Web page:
Regular folks get plucked from soda shoppes and community centers, then dropped into leading films roles for a brand-new life of fame, fortune, and accolades galore. The simple truth of making it as an actor has a lot less to do with being discovered than it does with creating your own opportunities. Hinsdale has been exporting quite a few talented young actors and singers to the bright lights of Hollywood lately. Many of them have appeared here in our pages. But most success stories are written as if the subject’s new big project is the first chapter. Most of the time, that’s overlooking a prelude that could be a novel all its own.
Parker Mack is a 16-year-old actor. Just lately he’s appeared on Chicago Fire opposite Jesse Spencer (House, M.D.) and Taylor Kinney (Zero Dark Thirty) as a young man involved in a car accident. Appearing on a primetime network TV show is a huge achievement, but Parker didn’t get the job by hanging out and waiting for opportunity to stumble across him. He’s been working at it for years.
Parker has been represented by an agent since he was 6 years old and has been going to acting auditions for as long as he can remember. “I went to this agency that had a program for kids who wanted to start in the industry,” says Parker. “I went in for an interview, they liked my 6-year-old self, and that’s it. The first real thing I got was a commercial for this inflatable bounce around gym. I just jumped around in that bouncy thing all day.”
At this point, Parker has been on so many auditions that it’s just another part of his day. Any working actor will tell you that if you’re booking one out of every five things you audition for, you’re way ahead of the curve. “Now when I go, I work really hard on everything I’m given and I try my hardest, but I don’t think about it more than I need to, I just do it. I don’t think about the other people there or any of my competition. I just go in and do my audition, then I forget about it and move on to other stuff.”
Since most TV and films are shot out of California and Vancouver, the Chicago on-camera acting market is heavily weighted for commercials and student films. Parker has done a lot of commercial work. He’s acted in campaigns for companies like Bank of America, Froot Loops, Culver’s, and many others. But he’s also done his share of student films for schools like Columbia College, Tribeca Flashpoint Academy, and New York University.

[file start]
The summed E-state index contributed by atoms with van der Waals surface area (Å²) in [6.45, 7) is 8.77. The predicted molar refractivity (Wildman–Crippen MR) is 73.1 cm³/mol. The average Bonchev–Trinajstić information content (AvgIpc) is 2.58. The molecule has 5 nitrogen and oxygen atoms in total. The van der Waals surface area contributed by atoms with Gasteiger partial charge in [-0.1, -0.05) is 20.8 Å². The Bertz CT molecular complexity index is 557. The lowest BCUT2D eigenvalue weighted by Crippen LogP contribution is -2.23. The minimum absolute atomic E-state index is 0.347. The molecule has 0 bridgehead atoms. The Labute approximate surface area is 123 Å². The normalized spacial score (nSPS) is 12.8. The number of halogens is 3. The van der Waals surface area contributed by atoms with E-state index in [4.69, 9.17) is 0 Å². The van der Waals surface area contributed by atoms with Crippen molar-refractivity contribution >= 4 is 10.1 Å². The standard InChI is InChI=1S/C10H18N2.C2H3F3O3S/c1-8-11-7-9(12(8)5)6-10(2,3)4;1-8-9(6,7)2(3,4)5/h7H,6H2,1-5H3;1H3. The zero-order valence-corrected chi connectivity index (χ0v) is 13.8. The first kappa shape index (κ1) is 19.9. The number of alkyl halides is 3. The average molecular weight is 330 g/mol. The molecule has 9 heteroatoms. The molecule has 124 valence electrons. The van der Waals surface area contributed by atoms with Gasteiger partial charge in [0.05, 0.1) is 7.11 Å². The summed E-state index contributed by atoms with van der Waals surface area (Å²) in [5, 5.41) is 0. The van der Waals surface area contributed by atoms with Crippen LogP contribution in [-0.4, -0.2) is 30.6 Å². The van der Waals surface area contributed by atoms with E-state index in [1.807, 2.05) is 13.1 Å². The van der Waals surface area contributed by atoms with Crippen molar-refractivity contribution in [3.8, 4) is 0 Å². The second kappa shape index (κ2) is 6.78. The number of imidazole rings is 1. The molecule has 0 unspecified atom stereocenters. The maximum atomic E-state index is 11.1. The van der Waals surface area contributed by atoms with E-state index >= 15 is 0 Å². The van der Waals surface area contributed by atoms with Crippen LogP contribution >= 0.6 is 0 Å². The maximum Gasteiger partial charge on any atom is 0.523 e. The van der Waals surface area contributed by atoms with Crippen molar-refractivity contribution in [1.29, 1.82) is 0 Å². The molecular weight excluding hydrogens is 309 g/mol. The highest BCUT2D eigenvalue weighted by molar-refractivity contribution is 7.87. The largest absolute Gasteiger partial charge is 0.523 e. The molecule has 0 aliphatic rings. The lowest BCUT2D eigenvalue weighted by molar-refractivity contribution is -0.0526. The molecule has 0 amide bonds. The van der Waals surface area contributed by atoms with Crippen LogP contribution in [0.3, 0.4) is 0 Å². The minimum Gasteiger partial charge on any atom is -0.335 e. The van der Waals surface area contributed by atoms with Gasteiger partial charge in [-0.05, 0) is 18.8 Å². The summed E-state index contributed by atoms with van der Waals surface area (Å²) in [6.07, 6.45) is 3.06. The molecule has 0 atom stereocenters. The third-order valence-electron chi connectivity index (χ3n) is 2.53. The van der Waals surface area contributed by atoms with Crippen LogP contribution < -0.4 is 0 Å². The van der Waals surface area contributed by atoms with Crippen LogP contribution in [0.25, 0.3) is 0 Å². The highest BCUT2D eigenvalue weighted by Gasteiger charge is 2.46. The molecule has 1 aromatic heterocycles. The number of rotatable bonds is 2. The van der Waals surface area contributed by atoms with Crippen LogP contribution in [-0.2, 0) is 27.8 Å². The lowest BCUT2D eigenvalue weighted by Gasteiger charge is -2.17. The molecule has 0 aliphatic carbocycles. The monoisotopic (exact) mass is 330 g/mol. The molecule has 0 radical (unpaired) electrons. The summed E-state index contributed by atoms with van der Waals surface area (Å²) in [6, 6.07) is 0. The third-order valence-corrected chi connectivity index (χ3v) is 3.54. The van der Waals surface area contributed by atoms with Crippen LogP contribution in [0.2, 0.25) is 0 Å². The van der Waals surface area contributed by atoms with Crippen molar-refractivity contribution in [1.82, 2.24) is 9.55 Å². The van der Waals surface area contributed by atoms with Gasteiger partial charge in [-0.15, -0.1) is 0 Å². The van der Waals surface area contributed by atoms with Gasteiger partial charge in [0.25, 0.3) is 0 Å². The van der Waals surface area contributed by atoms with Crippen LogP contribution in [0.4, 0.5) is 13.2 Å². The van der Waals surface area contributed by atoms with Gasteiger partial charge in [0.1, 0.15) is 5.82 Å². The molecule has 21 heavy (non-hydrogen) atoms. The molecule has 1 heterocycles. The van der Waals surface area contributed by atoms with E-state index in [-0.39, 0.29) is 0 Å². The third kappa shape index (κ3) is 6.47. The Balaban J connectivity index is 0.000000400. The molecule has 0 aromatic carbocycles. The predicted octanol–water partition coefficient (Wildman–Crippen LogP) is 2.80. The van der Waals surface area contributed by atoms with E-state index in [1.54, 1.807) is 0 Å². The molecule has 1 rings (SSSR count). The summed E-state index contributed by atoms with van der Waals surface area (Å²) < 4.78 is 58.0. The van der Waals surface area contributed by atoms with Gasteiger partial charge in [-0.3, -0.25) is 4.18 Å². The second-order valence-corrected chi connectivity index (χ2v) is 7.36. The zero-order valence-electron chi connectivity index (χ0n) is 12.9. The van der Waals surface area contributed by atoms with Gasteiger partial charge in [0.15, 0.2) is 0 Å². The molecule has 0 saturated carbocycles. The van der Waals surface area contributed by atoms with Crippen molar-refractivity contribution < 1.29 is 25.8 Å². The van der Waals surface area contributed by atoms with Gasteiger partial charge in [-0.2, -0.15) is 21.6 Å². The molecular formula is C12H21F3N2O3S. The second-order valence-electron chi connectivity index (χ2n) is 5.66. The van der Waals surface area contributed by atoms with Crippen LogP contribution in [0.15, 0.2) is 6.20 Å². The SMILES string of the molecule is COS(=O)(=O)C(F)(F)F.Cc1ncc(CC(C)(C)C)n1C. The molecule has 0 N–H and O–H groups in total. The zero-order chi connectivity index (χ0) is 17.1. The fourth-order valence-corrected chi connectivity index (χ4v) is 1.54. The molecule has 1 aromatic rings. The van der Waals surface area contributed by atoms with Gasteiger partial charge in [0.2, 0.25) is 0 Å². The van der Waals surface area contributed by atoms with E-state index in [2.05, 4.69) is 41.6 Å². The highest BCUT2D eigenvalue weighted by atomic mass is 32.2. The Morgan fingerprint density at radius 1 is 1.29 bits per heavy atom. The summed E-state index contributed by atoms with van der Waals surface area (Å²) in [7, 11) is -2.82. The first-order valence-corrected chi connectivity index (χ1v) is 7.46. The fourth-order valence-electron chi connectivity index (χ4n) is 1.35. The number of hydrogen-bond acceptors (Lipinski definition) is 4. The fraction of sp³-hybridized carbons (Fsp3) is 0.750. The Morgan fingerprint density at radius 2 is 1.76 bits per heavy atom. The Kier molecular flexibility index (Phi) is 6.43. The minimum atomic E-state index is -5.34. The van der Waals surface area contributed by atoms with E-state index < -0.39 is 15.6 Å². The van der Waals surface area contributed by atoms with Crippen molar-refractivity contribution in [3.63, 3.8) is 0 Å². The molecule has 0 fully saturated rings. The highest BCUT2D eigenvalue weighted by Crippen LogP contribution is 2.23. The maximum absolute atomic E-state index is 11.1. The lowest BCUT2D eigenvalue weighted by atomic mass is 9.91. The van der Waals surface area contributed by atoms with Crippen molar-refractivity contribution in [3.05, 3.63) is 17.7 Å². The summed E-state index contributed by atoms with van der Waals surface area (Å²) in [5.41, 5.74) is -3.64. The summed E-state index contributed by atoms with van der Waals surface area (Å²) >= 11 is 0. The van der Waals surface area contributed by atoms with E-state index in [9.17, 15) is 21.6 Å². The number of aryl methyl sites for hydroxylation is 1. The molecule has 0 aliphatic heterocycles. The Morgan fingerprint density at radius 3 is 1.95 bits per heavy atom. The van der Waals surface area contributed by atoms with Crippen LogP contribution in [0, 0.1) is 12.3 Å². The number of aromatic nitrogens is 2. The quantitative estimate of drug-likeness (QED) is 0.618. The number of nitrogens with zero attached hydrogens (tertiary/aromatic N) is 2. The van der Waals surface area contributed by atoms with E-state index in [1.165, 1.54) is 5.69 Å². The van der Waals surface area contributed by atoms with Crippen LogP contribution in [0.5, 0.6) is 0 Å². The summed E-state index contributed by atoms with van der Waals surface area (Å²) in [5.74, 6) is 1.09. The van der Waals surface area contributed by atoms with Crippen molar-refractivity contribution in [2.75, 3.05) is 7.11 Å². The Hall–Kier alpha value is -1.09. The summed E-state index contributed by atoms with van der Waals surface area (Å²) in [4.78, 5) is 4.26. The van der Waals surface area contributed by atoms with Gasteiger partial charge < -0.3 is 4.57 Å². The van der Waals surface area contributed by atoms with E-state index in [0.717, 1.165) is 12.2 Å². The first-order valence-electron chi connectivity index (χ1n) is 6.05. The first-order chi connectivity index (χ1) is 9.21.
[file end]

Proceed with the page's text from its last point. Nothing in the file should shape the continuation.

“I like to meet a lot of the people that are on the set,” says Parker. “Everyone is really nice. On commercials, everything feels a little bit faster. On a short film, it’s mostly produced by college students, so it’s a little more lenient; everybody’s just having a good time. On the TV shows it feels extremely professional, so you’ll spend a lot of time on individual things—like hours at a time just to get that one scene perfect. So far, short films have been a lot of fun to work on. I think those are my favorite, because I like spending a lot of time with the people that I meet on set. On commercials you don’t really get to know everybody.”
Acting can also be a costly pursuit, between getting a great headshot and résumé together, volunteering your time to no-pay short films in order to build your reel, joining the unions, and working with acting coaches and classes to build your craft and establish vital relationships, it can start to add up. “He got his SAG card when he was 14,” says Kristen Klebenow, Parker’s mother. “We don’t even think about [the costs]. It’s investing in him. And he’s made more money than we’ve put in at this point. If you start worrying about the money, it just gets crazy.”
In such a competitive industry, surrounded by so much rejection, it’s easy to become discouraged. That’s why Parker’s take-it-as-it-comes temperament has him nicely positioned to put in the hours, days, and years of effort it takes to finally break through into the industry. It’s a bonus that he’s talented, but you can credit his determination with why we’re seeing him show up on our TV screens more and more often now.
For those looking for their own way into the industry, Parker has these words of wisdom: “My advice is to memorize a good monologue. When an agency doesn’t see much on your résumé, they don’t know what you can do. They’ll ask you to prepare a monologue, and if they like what they see, it’ll give you a good boost; maybe they’ll take you on. If you have a passion for acting, it doesn’t matter if someone out there has a similar look to you. If you have the passion to train and get work, you will get out there. Nothing will hold you back.”
— Jake Jarvi